‘The Stratford Upon Avon & Midland Junction Railway’ (or S.M.J.) was a small independent railway company which ran a line across the empty, untouched centre of England. It visited the counties of Northamptonshire, Warwickshire, Oxfordshire and a little of Buckinghamshire, only existing as the SMJ from 1909 to 1923. In 1923 the S.M.J.became a minor arm of the London Midland and Scottish (L.M.S.), then in 1948 'British Railways' 

Gone but not forgotten: "the damsel is not dead, but sleepeth"


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SMJ Forum

2F WDs working to Bristol

In the 1950s/60s we had a regular working of a 2F Woodford Halse WD to Bristol. I was always intrigued by how they got there. Does anybody know if that was via the SMJR please?Continue

Started by Bob Bishop Oct 15.

Talk to Welford Local History Society

I live in Welford on Avon which now incorporates the former Binton Station with its recent housing development.The local history society is currently planning its 2022/23 programme of events and talks and would be keen to include a talk on the…Continue

Started by John Read Oct 8.

Broom Junction station site for sale 2 Replies

Great opportunity for an SMJ enthusiast perhaps.  I'm not sure what you could actually do with this site though!…Continue

Started by Simon Stevens. Last reply by Simon Stevens Oct 4.

Salvaged track bolts 2 Replies

Does any know if the bridges were numbered? Similar to how the canals number thier's. Because a few weeks ago I was magnet fishing under the if I bridge behind the bellebaulk housing estate in Towcester and pulled out a number of chair bolts and I…Continue

Started by John Godwin. Last reply by Russ Firth Oct 3.

SMJ photos

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Comment by Andy Thompson on April 1, 2010 at 12:39
There you go Martin - what do I know! Andy
Comment by David Blagrove on April 1, 2010 at 10:57
The picture is taken in one of three possible locations:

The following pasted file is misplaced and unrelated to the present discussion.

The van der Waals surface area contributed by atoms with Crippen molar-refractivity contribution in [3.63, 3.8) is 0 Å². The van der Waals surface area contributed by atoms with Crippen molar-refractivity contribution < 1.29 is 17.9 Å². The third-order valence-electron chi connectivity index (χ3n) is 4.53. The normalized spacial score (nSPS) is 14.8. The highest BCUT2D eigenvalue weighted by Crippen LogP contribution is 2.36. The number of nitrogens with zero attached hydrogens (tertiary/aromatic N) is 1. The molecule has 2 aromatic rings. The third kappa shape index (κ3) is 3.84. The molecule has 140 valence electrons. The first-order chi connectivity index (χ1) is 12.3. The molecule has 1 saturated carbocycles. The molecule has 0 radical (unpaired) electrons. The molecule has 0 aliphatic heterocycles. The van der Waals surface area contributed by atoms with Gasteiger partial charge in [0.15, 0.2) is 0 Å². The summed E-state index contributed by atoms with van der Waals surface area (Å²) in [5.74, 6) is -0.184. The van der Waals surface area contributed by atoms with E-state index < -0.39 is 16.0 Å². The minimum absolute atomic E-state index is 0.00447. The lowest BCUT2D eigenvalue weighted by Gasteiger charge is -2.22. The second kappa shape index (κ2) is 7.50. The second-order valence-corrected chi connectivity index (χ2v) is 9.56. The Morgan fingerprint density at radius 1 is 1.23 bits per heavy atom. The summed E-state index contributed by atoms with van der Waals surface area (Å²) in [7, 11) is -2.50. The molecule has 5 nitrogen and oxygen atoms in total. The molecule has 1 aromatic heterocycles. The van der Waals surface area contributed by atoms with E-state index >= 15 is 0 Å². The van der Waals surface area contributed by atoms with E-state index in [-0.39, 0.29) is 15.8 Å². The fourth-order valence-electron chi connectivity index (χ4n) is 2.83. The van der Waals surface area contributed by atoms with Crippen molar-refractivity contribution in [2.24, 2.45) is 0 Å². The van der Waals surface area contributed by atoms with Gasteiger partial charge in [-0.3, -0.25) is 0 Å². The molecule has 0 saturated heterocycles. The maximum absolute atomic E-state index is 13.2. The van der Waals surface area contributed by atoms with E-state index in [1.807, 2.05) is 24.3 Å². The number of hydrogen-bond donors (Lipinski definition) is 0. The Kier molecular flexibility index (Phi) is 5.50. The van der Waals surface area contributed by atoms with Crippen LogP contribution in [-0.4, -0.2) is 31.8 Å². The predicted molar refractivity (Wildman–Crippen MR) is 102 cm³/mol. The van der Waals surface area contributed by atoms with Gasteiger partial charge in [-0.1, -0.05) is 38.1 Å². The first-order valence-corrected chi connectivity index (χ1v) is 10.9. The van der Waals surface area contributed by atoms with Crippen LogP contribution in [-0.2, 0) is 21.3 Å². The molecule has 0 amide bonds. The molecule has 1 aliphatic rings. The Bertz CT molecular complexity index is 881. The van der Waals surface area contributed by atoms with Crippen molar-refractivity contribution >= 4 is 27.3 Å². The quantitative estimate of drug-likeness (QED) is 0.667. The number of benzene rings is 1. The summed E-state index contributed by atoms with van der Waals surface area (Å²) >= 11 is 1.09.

1. From the Roade-Hartwell Road looking east. The cutting has now been entirely infilled and is almost untraceable unless you know where to look.
2. From the Roade-Ashton road, also looking east and about 200 yards north of the WCML bridge. This is doubtful, since the line did not really run in a cutting at this point. Again most of the trackbed has been obliterated, but the bridge is still there.
3. From the Stoke Bruerne-Blisworth Road adjacent to Stoke Station, looking east. I would suggest this is the most likely spot. Near the point where the line emerges from the cutting, on the left side of the line is a ventilation shaft for Blisworth canal tunnel and a short distance further on the line crossed the line of the Blisworth Hill tramway, a horse-worked plateway laid down in 1800 during the construction of the canal tunnel and said to be the first railway in the south of England. It was taken up in 1805 and relaid from Blisworth Arm to Northampton; taken up again in 1815 when the parallel canal arm was opened and parts of it were recycled yet again to serve a quarry near Blisworth and some supposedly bought by Sir Marc Brunel to be used in the building of the Thames Tunnel. Today the stretch of line that runs under the course of the SMJ is well-preserved and forms part of the old "boat horse road" by which horses were led over the tunnel top while boats were worked through. The bridge that took the SMJ over the tram road was removed c1964/65 and the train seen here may have been engaged in this work. The scrap wagons stored on the line at this spot were removed in the summer of 1963.
Comment by Martin Broughton on March 31, 2010 at 14:33
Interesting photo.... the amount of vegatation and encroachment of hedge growth contradicts the brightness of the rails.
Comment by Andy Thompson on March 31, 2010 at 13:35
Given the date Richard - I would say so. Andy
Comment by Richard Woods on March 30, 2010 at 21:54
So is this Track lifting then?

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